Digital First Media’s Mercury News Group will sell its 36-acre campus — part of DFM’s plan to reduce “legacy infrastructure costs,” Pete Carey reports.
The campus, visible from Interstate 880 in North San Jose behind a grove of olive trees and an expanse of lawn, has been home to the Mercury News since February 1967. At that time, the editorial staff moved from the paper’s old downtown San Jose plant to a spacious headquarters at 750 Ridder Park Drive. Planning for the move began in 1965, and new presses were installed in November 1966.
Printing will move to Bay Area News Group East Bay, Carey reports. The company will eliminate production jobs in San Jose. Publisher Mac Tully tells Carey the newsroom and ad and business staffs “will be relocated somewhere in Silicon Valley.”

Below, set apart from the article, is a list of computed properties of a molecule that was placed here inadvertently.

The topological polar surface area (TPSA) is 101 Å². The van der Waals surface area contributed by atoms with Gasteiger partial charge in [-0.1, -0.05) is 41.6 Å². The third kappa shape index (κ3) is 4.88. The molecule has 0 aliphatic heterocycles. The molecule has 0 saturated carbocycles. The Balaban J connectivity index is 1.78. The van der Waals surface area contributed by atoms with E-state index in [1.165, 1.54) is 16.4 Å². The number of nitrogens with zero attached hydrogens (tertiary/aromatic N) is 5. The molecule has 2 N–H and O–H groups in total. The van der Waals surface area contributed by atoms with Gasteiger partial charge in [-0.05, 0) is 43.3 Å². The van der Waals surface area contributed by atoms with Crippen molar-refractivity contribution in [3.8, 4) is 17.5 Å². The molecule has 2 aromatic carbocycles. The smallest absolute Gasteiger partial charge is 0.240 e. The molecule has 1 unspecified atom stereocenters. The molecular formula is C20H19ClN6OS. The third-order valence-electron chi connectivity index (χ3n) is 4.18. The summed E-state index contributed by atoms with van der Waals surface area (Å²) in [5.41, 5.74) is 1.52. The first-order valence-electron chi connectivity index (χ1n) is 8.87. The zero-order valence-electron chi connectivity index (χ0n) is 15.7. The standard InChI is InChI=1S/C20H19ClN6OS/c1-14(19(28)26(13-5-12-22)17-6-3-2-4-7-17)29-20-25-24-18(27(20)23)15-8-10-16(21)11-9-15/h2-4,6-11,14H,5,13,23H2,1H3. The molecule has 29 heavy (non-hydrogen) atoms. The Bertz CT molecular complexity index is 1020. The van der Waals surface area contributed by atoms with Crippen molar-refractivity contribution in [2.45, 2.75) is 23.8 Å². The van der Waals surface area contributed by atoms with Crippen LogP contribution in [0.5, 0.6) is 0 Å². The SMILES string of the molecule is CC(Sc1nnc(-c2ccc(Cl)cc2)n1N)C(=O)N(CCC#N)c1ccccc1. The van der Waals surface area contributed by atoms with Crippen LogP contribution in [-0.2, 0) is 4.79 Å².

The Press-Enterprise in Riverside, Calif., announced the sale of its building to the County of Riverside Monday. “Why have any private business at all in a dreary downtown of mile-wide empty streets and bankruptcy courthouses?” Ken Layne writes in Gawker, noting that the Press-Enterprise just won “24 awards, including three first-place honors, in the California Newspaper Publishers Association’s 2012 Better Newspaper Contest.”
The Washington Post announced in February it would explore a sale of its headquarters. Publisher Katharine Weymouth said Wednesday the news org is looking for something in either Washington, D.C., or its Virginia suburbs, Aaron Wiener reports.
Weymouth said she’s looking “primarily” at D.C. and Virginia—the latter having been home to the paper’s digital side during the ill-fated experiment at splitting the paper’s operations that ended in 2009. “We’d like it to be cheap, and near the Capitol, near the courthouses,” she said.